UMMP challenged San Diego’s failure to conduct a CEQA review in connection with adoption of the zoning changes. The trial court upheld San Diego’s determination a CEQA review was not required. UMMP appealed to the Court of Appeal The Court of Appeal affirmed the decision of the trial court. UMMP appealed to the California Supreme Court. The California Supreme Court reversed the decision of the Court of Appeal, and remanded the case back to the trial court. The trial court was instructed to conduct further proceedings relating to whether an environmental review was required in connection with San Diego’s changes to its zoning ordinance based on the Court’s refinement of the meaning of “project” for the purposes of CEQA.

We need to address a tangential issue before discuss the application of this case to cannabis. The opinion in the UMMP case involves the definition of “project” for the purposes of CEQA. That the ordinances in issue related to cannabis is incidental. The question before the Court in the UMMP case was whether San Diego had erroneously concluded a CEQA review was not required in connection with changes to its zoning ordinances. Many cities in California are considering amending zoning ordinances in connection with the licensing and regulation of electric scooters. Medical cannabis dispensaries and electric scooters are equivalent for the purposes of the UMMP case.

We are writing about this case in connection with California’s cannabis industry because so much has happened in California’s cannabis industry while this case was pending. It is our understanding San Diego has amended its ordinances relating to cannabis on multiple occasions while the UMMP case was pending. Did San Diego act properly under CEQA in adopting its post-2014 zoning ordinances changes relating to cannabis? We suspect solely the attorneys for San Diego can answer that question. We doubt they have as yet even considered this question. We will boldly suggest that our comments in the balance of this article may be of some modest assistance in answering such a question.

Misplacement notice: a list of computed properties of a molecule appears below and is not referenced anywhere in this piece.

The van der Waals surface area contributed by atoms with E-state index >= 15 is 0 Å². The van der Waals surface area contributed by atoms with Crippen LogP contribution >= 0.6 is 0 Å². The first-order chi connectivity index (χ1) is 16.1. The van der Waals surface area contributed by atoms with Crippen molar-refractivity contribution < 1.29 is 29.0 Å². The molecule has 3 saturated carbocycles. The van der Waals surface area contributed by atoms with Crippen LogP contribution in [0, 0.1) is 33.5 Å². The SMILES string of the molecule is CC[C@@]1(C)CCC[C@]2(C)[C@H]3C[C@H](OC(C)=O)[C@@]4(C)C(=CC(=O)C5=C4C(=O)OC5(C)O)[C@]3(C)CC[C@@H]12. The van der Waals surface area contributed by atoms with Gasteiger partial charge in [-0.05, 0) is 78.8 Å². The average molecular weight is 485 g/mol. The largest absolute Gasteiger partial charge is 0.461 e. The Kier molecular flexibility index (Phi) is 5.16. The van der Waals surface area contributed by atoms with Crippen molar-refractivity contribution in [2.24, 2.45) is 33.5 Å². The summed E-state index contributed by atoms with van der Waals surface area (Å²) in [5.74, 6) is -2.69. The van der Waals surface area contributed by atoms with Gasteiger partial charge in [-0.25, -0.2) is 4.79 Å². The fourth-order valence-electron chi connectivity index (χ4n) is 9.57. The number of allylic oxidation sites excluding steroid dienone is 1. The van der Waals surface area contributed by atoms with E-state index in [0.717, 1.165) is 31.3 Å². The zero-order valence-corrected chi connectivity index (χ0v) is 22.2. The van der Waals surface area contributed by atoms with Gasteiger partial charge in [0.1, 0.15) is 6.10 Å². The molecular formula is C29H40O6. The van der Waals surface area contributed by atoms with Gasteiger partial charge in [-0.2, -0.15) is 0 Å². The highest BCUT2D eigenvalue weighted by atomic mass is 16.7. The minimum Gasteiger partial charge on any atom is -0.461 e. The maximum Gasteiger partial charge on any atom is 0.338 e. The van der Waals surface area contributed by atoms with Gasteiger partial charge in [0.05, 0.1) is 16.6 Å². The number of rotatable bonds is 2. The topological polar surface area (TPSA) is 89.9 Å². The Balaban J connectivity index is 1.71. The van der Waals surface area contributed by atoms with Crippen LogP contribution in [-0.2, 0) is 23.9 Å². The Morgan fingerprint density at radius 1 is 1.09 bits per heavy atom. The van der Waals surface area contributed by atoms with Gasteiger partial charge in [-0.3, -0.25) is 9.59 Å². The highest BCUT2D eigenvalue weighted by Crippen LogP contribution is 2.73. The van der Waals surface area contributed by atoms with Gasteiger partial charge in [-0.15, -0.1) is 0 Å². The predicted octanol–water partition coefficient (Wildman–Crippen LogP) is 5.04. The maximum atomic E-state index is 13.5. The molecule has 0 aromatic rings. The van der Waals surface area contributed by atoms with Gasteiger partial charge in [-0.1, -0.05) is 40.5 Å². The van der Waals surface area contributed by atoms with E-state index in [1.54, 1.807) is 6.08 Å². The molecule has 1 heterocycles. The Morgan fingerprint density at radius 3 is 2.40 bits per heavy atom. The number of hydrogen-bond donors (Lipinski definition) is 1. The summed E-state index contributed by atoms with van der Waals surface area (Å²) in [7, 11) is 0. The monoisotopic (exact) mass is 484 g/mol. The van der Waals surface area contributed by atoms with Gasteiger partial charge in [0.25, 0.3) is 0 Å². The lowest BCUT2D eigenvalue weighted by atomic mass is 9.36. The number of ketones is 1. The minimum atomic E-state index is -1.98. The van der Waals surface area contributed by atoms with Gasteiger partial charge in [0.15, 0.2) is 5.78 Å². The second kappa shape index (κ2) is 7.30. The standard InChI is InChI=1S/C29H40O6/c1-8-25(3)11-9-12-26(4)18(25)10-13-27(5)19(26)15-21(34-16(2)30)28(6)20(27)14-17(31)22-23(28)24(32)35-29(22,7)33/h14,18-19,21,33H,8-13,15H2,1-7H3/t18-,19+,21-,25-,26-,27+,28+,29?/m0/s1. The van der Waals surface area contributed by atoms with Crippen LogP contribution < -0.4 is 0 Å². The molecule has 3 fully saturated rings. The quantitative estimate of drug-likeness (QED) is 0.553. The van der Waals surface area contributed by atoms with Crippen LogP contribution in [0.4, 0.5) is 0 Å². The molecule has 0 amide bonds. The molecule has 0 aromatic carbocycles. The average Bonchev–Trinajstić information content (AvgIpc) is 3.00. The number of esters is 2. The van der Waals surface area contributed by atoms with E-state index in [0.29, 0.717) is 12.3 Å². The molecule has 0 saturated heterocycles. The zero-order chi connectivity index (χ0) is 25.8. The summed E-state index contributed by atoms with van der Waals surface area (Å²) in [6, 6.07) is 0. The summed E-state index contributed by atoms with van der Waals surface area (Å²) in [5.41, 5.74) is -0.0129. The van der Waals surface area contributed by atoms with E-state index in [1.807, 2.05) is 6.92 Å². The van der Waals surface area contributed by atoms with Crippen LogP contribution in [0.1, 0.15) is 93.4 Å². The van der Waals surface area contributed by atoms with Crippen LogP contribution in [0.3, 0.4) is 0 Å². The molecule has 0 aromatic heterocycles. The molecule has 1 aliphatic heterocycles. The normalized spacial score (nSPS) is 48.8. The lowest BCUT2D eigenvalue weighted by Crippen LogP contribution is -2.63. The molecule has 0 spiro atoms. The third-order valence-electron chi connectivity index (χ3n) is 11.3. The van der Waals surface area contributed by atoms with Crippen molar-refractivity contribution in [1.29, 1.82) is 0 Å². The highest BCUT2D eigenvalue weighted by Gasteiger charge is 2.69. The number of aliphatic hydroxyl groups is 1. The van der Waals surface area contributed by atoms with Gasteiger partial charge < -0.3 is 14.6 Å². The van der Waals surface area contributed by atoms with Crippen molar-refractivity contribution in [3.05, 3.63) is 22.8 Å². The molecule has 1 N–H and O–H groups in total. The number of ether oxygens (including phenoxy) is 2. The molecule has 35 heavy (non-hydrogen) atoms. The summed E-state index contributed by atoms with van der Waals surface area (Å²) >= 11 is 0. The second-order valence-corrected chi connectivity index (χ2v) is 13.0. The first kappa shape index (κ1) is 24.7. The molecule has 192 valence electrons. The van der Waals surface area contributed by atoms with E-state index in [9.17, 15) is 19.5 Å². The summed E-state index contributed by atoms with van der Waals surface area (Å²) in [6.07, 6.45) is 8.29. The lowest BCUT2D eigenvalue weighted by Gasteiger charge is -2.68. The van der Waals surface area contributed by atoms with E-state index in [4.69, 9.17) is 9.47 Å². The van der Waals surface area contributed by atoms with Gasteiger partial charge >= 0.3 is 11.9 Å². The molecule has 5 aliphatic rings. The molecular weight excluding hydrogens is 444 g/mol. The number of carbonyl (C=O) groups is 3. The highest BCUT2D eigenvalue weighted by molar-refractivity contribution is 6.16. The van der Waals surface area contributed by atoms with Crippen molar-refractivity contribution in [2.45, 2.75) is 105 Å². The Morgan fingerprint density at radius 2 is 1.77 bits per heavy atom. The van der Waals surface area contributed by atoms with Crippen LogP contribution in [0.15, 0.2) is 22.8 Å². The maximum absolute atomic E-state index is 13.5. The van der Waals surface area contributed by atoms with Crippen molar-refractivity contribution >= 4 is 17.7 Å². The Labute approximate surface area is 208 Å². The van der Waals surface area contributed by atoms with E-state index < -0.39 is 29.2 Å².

Do the changes in the law relating to cannabis that have occurred while this case was pending render the California Supreme Court’s opinion in the UMMP case irrelevant for California’s cannabis industry? We can readily answer this question. CEQA has not changed significantly during the past five years. California’s cannabis laws have changed significantly. As a consequence, the California Supreme Court’s opinion in the UMMP case cannot be irrelevant to California’s cannabis industry. Any determinations regarding the application of the opinion in the UMMP case to California’s cannabis industry have been made far more difficult as a consequence of the changes in California’s laws relating to cannabis during the past five years.

At least three significant complications to the application of the opinion in the UMMP case as a consequence of the changes that have occurred during the past five years in California law relating to cannabis come immediately to mind.

San Diego changed its zoning ordinances to provide for the licensing of medical marijuana dispensaries. Proposition 64 legalized adult-use cannabis. Proposition 64 also preserved the rights granted to California residents under Proposition 215. The Medical and Adult Use Cannabis Regulation and Safety Act (“MAUCRSA”) adopted a combined regulatory scheme for medical and adult-use cannabis based on Proposition 64.

Is medical cannabis identical to adult-use cannabis for the purposes of CEQA? Before you attempt to answer this question, consider that medical cannabis and adult-use cannabis are the same in the hands of a cultivator for the purposes of CEQA, but the delivery of medical cannabis through a legal collective may be different from the sale of adult-use cannabis through a dispensary for the same purpose.